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$\{f_n\}^\infty_{n=1}$ is a sequence of holomorphic functions that converges uniformly to a function $f$ in every compact subset of $\Omega$, then $f$ is holomorphic in $\Omega$.

We let $D$ be any disc whose closure is contained in $\Omega$. Then for any triangle $T$ contained in $D$, by Goursat's theorem, we have $\int _T f_n(z)dz=0$. It then asserts that

$$\int_T f_n(z)dz\to \int_T f(z)dz\text{ as }z\to \infty$$

in the closure of $D$, because of the uniform convergence of $f_n$. This seems a basic question, but can anybody please elaborate what is happening here?

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  • $\begingroup$ What do you mean by "don't we just need a continuity"? $\endgroup$
    – angryavian
    Nov 15, 2020 at 17:07
  • $\begingroup$ Oh, I think I mixed it up. Sequence of function needs to be either point-wise convergent or uniformly convergent, if they were to be convergent to some function, is that correct? Then why doesn't it suffice to have only point-wise convergence? $\endgroup$
    – able20
    Nov 15, 2020 at 17:09

2 Answers 2

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The idea of the proof is that according to Morera's theorem, if the integral of a continuous function $f$ along the boundary of all triangles contained in the domain vanishes, then $f$ is holomorphic. So it has to be proved that a) $f$ is continuous, and b) $\oint_T f(z)\mathrm dz=0$ for all triangles $T$ in $D$. Because then $f$ is holomorphic on $D$.

For a), we can use the usual result that uniform convergence preserves continuity. So since $f_n$ are all continuous and converge to $f$ uniformly on $\overline D$ (since that's a compact set), $f$ is also continuous.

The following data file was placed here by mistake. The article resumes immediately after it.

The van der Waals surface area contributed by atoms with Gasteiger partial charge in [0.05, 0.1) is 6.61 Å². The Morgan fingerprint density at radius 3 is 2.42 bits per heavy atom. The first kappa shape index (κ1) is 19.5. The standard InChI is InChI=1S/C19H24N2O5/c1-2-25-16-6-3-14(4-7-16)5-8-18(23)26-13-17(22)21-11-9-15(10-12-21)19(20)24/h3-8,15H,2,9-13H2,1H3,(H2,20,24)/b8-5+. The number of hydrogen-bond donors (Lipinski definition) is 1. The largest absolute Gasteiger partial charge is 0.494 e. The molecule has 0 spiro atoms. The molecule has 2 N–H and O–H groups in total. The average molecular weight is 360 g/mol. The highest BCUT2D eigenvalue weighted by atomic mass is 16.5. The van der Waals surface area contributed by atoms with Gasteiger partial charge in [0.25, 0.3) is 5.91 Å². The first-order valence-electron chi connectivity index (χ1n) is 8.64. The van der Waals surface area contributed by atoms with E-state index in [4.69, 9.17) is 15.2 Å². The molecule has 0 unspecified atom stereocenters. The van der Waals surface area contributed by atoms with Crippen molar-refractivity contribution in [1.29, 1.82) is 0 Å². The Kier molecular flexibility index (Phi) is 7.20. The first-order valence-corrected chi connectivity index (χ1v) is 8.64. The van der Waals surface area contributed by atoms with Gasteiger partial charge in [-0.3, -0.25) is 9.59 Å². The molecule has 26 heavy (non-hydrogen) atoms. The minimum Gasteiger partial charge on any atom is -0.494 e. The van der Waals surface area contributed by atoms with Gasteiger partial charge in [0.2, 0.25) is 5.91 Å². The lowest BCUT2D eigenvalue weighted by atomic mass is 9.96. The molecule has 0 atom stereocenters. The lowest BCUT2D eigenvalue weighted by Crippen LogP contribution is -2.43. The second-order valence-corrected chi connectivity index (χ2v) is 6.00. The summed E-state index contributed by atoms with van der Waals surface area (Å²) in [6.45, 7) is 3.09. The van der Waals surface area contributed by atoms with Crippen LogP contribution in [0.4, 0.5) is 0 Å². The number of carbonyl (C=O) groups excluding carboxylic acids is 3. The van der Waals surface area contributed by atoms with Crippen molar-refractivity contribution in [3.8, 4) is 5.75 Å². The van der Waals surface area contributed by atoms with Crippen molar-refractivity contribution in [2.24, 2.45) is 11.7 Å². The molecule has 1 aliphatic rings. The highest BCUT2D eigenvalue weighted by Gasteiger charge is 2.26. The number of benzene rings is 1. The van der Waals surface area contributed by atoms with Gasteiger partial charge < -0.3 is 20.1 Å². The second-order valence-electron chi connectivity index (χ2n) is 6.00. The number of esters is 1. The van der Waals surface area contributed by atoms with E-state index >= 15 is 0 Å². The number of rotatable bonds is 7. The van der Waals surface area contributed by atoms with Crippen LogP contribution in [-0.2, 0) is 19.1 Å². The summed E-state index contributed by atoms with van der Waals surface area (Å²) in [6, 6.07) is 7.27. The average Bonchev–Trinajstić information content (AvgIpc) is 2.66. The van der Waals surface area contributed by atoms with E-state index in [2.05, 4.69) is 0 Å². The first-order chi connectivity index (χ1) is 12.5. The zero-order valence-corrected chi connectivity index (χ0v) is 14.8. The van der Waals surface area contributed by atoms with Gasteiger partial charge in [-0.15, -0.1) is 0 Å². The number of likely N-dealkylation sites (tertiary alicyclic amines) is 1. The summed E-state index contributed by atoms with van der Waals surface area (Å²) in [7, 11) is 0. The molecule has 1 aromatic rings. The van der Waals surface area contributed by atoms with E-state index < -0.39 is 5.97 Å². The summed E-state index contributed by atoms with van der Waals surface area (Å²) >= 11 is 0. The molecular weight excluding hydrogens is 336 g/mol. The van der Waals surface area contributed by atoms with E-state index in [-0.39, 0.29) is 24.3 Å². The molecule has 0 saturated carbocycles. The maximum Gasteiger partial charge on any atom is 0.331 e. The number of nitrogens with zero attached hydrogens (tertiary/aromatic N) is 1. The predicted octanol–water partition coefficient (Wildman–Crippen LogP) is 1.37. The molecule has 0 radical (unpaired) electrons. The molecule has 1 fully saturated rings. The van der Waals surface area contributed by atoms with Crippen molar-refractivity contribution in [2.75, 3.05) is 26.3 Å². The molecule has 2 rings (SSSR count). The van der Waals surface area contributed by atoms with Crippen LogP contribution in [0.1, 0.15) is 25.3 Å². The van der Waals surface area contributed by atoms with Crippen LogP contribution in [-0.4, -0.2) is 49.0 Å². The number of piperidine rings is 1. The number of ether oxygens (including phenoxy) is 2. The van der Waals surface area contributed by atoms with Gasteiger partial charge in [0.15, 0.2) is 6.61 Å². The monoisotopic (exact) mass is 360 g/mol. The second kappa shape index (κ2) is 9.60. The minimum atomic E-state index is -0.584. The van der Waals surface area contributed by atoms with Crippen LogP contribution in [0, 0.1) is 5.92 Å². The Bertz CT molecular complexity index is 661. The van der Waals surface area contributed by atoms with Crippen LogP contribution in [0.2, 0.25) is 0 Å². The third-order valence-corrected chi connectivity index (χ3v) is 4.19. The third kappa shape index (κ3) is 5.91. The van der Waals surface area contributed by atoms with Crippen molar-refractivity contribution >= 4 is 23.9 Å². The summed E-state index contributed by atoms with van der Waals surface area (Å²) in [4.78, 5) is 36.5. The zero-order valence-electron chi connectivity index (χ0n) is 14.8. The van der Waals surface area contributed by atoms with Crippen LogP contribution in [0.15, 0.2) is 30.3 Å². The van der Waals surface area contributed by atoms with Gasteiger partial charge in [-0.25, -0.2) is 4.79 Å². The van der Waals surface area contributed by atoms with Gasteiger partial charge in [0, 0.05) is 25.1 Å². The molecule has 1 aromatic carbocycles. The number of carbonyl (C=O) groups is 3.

For b), they use the fact that if $f_n\to f$ uniformly on the contour along which we integrate (which they do, since the contour is compact), then $\int f_n\mathrm dz\to\int f\mathrm dz$. Since the integrals over $f_n$ along triangles are all $0$ according to Cauchy-Goursat, the sequence converges to $0$, so we have $$\oint_T f(z)\mathrm dz=0$$ as desired.

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  • $\begingroup$ Thank you so much. "continuity and Integrality preserved under uniform convergence" was one thing I wasn't able to think of. This is kind of dumb question, but do we need to have a uniform convergence when $\int f_ndz\to\int fdz$? $\endgroup$
    – able20
    Nov 15, 2020 at 17:37
  • $\begingroup$ Of course we need uniform convergence in $a)$ but I want to know why uniform convergence of $f_n$ is crucial here. $\endgroup$
    – able20
    Nov 15, 2020 at 17:39
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    $\begingroup$ Take the sequence of functions which is $n$ on the interval $(0,1/n)$ and $0$ elsewhere. This sequence converges to $0$ pointwise, but not uniformly. The integral over this sequence is $1$ for all $n$, which does not converge to $0$, which would be the integral of the limit of the sequence. So pointwise convergence is not sufficient. But if convergence is uniform, then $\vert\int f-\int f_n\vert=\vert\int f-f_n\vert\leq L\sup\vert f-f_n\vert$, where $L$ is the length of the contour and the supremum is taken over the contour. This supremum converges to $0$ due to uniform convergence of $f_n$. $\endgroup$ Nov 15, 2020 at 18:50
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A comment that got too long that discuses (locally) uniform convergence vs pointwise convergence. One can use Runge theorem to construct a sequence of polynomials $P_n$ that converge to zero pointwise except at the origin, where $P_n(0)=1$; then although the integral of $P_n$ converges on every closed curve to the integral of $f$ as $f(z)=0, z \ne 0, f(0)=1$, $f$ is not continuous at zero hence not holomorphic there; in general with pointwise convergence, Osgood's theorem ($f_n \to f$ pointwise on $U$ and $f_n$ analytic, then here is an open dense subset $U_0$ of $U$, where $f_n \to f$ locally uniform so $f$ is analytic at least on $U_0$ is the best one can get; a good (fairly elementary) discussion of what happens is in the American Math Monthly paper by Beardon and Minda (pdf LINK)

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